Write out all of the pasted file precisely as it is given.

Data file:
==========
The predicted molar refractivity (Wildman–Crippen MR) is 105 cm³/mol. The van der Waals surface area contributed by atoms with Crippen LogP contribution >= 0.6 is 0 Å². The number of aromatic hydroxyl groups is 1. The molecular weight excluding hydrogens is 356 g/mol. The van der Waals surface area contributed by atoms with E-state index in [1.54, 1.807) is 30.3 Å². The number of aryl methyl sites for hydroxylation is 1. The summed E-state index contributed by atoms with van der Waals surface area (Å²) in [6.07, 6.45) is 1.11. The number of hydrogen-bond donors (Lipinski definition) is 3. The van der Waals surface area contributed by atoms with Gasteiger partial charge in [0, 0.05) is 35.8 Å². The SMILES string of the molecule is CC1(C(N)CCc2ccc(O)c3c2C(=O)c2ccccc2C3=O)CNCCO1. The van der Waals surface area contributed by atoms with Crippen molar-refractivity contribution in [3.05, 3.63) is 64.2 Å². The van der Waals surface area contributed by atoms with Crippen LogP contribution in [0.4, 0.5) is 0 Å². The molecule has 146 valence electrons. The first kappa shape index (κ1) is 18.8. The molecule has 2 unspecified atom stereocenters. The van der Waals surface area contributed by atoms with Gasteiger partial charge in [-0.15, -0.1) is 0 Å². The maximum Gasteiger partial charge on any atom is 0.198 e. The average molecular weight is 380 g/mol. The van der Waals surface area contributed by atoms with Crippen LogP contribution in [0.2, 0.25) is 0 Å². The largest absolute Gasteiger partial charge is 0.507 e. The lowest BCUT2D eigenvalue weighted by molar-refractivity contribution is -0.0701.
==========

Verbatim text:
The predicted molar refractivity (Wildman–Crippen MR) is 105 cm³/mol. The van der Waals surface area contributed by atoms with Crippen LogP contribution >= 0.6 is 0 Å². The number of aromatic hydroxyl groups is 1. The molecular weight excluding hydrogens is 356 g/mol. The van der Waals surface area contributed by atoms with E-state index in [1.54, 1.807) is 30.3 Å². The number of aryl methyl sites for hydroxylation is 1. The summed E-state index contributed by atoms with van der Waals surface area (Å²) in [6.07, 6.45) is 1.11. The number of hydrogen-bond donors (Lipinski definition) is 3. The van der Waals surface area contributed by atoms with Gasteiger partial charge in [0, 0.05) is 35.8 Å². The SMILES string of the molecule is CC1(C(N)CCc2ccc(O)c3c2C(=O)c2ccccc2C3=O)CNCCO1. The van der Waals surface area contributed by atoms with Crippen molar-refractivity contribution in [3.05, 3.63) is 64.2 Å². The van der Waals surface area contributed by atoms with Crippen LogP contribution in [0.4, 0.5) is 0 Å². The molecule has 146 valence electrons. The first kappa shape index (κ1) is 18.8. The molecule has 2 unspecified atom stereocenters. The van der Waals surface area contributed by atoms with Gasteiger partial charge in [-0.15, -0.1) is 0 Å². The maximum Gasteiger partial charge on any atom is 0.198 e. The average molecular weight is 380 g/mol. The van der Waals surface area contributed by atoms with Crippen LogP contribution in [0.2, 0.25) is 0 Å². The largest absolute Gasteiger partial charge is 0.507 e. The lowest BCUT2D eigenvalue weighted by molar-refractivity contribution is -0.0701.